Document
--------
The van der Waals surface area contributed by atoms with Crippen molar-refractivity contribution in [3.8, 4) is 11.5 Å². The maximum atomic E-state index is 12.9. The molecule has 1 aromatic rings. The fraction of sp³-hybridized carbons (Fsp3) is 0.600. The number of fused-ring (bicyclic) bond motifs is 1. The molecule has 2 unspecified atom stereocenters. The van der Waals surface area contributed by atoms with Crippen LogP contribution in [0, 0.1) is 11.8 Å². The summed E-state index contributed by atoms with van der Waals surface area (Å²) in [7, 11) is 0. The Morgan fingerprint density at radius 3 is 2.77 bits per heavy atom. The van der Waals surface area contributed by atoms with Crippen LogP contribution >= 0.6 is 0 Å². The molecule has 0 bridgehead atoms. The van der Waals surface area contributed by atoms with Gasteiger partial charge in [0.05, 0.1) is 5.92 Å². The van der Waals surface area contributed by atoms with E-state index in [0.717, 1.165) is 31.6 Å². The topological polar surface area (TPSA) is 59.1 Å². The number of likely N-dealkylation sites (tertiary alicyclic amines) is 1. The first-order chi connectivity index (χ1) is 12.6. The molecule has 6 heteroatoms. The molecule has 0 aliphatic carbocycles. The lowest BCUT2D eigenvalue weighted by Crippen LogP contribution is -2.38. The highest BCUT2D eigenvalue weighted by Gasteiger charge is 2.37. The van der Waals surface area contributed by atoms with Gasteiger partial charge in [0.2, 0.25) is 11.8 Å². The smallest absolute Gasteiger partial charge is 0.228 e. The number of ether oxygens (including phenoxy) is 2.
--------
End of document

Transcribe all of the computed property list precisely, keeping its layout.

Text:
The van der Waals surface area contributed by atoms with Crippen molar-refractivity contribution in [3.8, 4) is 11.5 Å². The maximum atomic E-state index is 12.9. The molecule has 1 aromatic rings. The fraction of sp³-hybridized carbons (Fsp3) is 0.600. The number of fused-ring (bicyclic) bond motifs is 1. The molecule has 2 unspecified atom stereocenters. The van der Waals surface area contributed by atoms with Crippen LogP contribution in [0, 0.1) is 11.8 Å². The summed E-state index contributed by atoms with van der Waals surface area (Å²) in [7, 11) is 0. The Morgan fingerprint density at radius 3 is 2.77 bits per heavy atom. The van der Waals surface area contributed by atoms with Crippen LogP contribution >= 0.6 is 0 Å². The molecule has 0 bridgehead atoms. The van der Waals surface area contributed by atoms with Gasteiger partial charge in [0.05, 0.1) is 5.92 Å². The van der Waals surface area contributed by atoms with E-state index in [0.717, 1.165) is 31.6 Å². The topological polar surface area (TPSA) is 59.1 Å². The number of likely N-dealkylation sites (tertiary alicyclic amines) is 1. The first-order chi connectivity index (χ1) is 12.6. The molecule has 6 heteroatoms. The molecule has 0 aliphatic carbocycles. The lowest BCUT2D eigenvalue weighted by Crippen LogP contribution is -2.38. The highest BCUT2D eigenvalue weighted by Gasteiger charge is 2.37. The van der Waals surface area contributed by atoms with Gasteiger partial charge in [0.2, 0.25) is 11.8 Å². The smallest absolute Gasteiger partial charge is 0.228 e. The number of ether oxygens (including phenoxy) is 2.